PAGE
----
As she reaches him and the Cops are about to arrest her, he stops and says, "You gotta tell me, wait: the outfield - the grass, is it spongy." She has to chide him as she says, "Ben, focus!" Sometimes we need to hear that - as we look around at all the shiny data points and fail to see the bigger picture. The recession has been slight so far. While GDP was -1.6% for Q2 and -0.6% for Q2, the latest estimates for Q3 show positive 0.3% (inflation-adjusted). That could mark one of the slightest recessions in history (if the Fed can manage to adjust their hawkish stance). So the question remains, why has the recession (to this point) been so slight?
The U.S. consumer for one reason. In the recently revised GDP number this week, Real Consumer Spending (adjusted for inflation) came in revised upward. While Personal Income was flat for August, Personal Spending increased 0.4% after declining in July. So far, inflation and interest rates have not caused spending to drop off a cliff. Another reason has been the job market. COVID destroyed so many jobs that several key industries have not had to layoff people, but yet, are still looking for employees. In the lasted JOLTs Job Openings Report earlier this month, transportation, warehousing, entertainment, and recreation continue to post more job openings. In addition, more people have begun to take on a 2nd job to deal with the effects of inflation. And, unlike in most recessions, layoffs have not been systemic as both Weekly Jobless Claims and Continuing Claims have reversed Summer trends have have dropped significantly over the past two months.
Where Do We Go From Here? Many of you could be wondering when should we adjust our portfolios? A funny scene from "Fever Pitch" involves the first time Lindsey's friends get to meet Ben.
We've all been there when the friends want to meet the person you're dating. As soon as Ben walks into the party he says, "Ok, let's start the interrogation." So, let's get into why markets have behaved strangely and what can we expect for the 4th quarter. First, though markets are down, there have not been massive equity outflows like we have seen in previous Bear Markets. In fact, the outflows from U.S. equities hasn't even been on the same magnitude as the Taper Tantrum of 2013 or the Summer of 2015.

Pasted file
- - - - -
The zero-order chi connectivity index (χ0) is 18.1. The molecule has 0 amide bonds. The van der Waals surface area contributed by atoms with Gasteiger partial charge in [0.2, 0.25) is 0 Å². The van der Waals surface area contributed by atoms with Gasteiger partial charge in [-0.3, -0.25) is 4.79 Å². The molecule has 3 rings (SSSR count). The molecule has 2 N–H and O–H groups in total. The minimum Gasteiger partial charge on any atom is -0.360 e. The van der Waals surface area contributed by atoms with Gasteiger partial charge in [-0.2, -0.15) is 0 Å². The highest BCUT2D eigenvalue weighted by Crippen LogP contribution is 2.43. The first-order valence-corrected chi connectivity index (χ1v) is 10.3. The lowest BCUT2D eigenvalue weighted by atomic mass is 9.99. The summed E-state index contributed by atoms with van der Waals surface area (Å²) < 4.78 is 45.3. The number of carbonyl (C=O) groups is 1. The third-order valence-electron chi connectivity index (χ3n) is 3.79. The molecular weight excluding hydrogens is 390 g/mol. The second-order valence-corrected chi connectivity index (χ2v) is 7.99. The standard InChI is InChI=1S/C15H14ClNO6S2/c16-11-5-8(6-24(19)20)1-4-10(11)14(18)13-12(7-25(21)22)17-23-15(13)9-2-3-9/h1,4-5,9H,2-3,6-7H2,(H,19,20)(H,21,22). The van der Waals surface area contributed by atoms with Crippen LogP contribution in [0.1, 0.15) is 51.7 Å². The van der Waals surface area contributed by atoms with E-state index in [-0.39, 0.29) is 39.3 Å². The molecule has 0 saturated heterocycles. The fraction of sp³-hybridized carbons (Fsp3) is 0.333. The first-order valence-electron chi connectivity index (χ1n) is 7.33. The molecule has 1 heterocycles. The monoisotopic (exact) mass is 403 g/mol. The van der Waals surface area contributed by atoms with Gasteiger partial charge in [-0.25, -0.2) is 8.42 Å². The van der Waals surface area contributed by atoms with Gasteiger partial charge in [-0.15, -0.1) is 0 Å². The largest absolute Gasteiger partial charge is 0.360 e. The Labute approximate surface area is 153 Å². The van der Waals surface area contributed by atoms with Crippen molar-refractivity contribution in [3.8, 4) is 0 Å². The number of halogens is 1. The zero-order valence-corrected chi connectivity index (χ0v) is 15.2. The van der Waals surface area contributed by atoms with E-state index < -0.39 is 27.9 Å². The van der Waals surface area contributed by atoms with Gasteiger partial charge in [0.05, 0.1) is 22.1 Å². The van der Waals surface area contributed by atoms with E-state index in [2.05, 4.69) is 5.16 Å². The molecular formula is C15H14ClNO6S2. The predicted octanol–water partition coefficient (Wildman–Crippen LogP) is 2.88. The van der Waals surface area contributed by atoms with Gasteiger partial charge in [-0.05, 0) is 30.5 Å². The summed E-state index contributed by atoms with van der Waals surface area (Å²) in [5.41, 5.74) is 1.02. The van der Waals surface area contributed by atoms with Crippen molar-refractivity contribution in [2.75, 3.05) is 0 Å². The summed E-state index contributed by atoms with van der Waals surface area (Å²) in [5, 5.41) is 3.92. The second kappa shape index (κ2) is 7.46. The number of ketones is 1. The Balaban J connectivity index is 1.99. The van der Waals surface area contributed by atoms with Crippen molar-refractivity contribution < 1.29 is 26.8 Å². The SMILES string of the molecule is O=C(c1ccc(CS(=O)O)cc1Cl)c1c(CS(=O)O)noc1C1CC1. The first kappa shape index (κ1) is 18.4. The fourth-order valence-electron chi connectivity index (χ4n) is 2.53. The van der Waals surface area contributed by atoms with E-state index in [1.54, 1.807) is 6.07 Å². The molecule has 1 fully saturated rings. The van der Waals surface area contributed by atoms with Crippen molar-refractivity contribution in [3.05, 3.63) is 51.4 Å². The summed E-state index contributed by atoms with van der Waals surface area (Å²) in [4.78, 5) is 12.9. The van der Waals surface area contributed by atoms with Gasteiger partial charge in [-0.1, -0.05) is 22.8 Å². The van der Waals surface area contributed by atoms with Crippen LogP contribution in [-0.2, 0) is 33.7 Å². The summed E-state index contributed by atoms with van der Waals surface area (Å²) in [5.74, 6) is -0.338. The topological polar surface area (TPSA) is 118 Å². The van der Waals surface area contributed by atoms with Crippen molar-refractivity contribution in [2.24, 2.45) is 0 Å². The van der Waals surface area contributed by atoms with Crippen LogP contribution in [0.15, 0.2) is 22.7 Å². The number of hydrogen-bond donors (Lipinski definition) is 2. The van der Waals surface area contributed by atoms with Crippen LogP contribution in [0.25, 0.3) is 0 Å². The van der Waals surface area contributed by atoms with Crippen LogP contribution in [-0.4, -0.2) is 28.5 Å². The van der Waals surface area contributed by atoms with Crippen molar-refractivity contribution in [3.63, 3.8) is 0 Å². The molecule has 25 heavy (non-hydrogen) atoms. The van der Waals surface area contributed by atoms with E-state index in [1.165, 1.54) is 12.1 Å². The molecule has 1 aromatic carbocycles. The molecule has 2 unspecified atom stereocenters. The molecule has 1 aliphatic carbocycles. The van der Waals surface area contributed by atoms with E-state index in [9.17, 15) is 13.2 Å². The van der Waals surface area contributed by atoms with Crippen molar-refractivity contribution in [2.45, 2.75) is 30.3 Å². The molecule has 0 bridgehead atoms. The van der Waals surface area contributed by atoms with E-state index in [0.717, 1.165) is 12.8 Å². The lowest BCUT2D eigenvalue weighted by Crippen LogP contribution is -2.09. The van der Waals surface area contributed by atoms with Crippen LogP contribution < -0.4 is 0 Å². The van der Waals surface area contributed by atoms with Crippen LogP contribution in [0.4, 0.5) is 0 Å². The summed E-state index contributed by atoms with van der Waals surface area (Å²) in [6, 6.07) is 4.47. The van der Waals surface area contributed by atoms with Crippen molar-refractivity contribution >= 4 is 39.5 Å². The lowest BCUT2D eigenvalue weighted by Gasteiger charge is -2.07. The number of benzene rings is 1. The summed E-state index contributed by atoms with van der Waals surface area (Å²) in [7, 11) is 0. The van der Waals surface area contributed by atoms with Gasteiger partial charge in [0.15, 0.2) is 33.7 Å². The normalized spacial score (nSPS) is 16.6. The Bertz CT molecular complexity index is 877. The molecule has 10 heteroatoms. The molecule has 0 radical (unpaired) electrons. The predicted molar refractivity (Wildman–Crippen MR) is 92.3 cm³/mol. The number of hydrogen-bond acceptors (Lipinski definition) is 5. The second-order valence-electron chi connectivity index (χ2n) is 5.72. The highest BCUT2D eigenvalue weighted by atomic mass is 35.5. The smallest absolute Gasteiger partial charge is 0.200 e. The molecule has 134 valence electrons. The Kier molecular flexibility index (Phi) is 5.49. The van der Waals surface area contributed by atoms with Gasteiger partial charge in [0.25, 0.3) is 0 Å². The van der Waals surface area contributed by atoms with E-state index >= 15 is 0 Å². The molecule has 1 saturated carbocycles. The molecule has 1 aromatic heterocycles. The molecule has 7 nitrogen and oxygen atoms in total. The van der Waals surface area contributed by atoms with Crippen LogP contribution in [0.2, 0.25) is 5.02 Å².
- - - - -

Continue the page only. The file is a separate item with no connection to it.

Second, the Wealth Protection Signal, while a little elevated at times, has not exploded higher as in previous Bear Markets (see last week's Blog post for more on that). From a technical standpoint, the S&P 500 Index has had the opportunity to close below the June 17th low of 3,636 for the past 5 trading days. The Index has flirted with that number today, so we'll see how markets close out the quarter. It's certainly possible we could head lower from here, but until the Index closes below the June 17th low, markets could still remain range-bound in relation to the March 29th high. Finally, many will speak about October potentially being a "disaster" month. October is the month commonly associated with "Black Monday" and "The Great Depression." However, September is actually the worst month of the year for the S&P 500. Since 1928, The S&P 500 Index has averaged -1% for the month. The median return for the other months of the year is positive - including October. In fact, statistically speaking, October's return would be significantly higher if we were to remove Black Monday and the start of the Great Depression. It could be argued that Mid-term Elections could play havoc on the markets. That is certainly possible. However, the market doesn't like uncertainty. Since the numbers do not point to any uncertain expectations for the Congressional makeup for 2023, unless things change dramatically, Mid-terms may not have the same dampening effect on markets that they typically have. All of this is to say, investors should keep risk tolerance in perspective and not make any hasty or drastic decisions.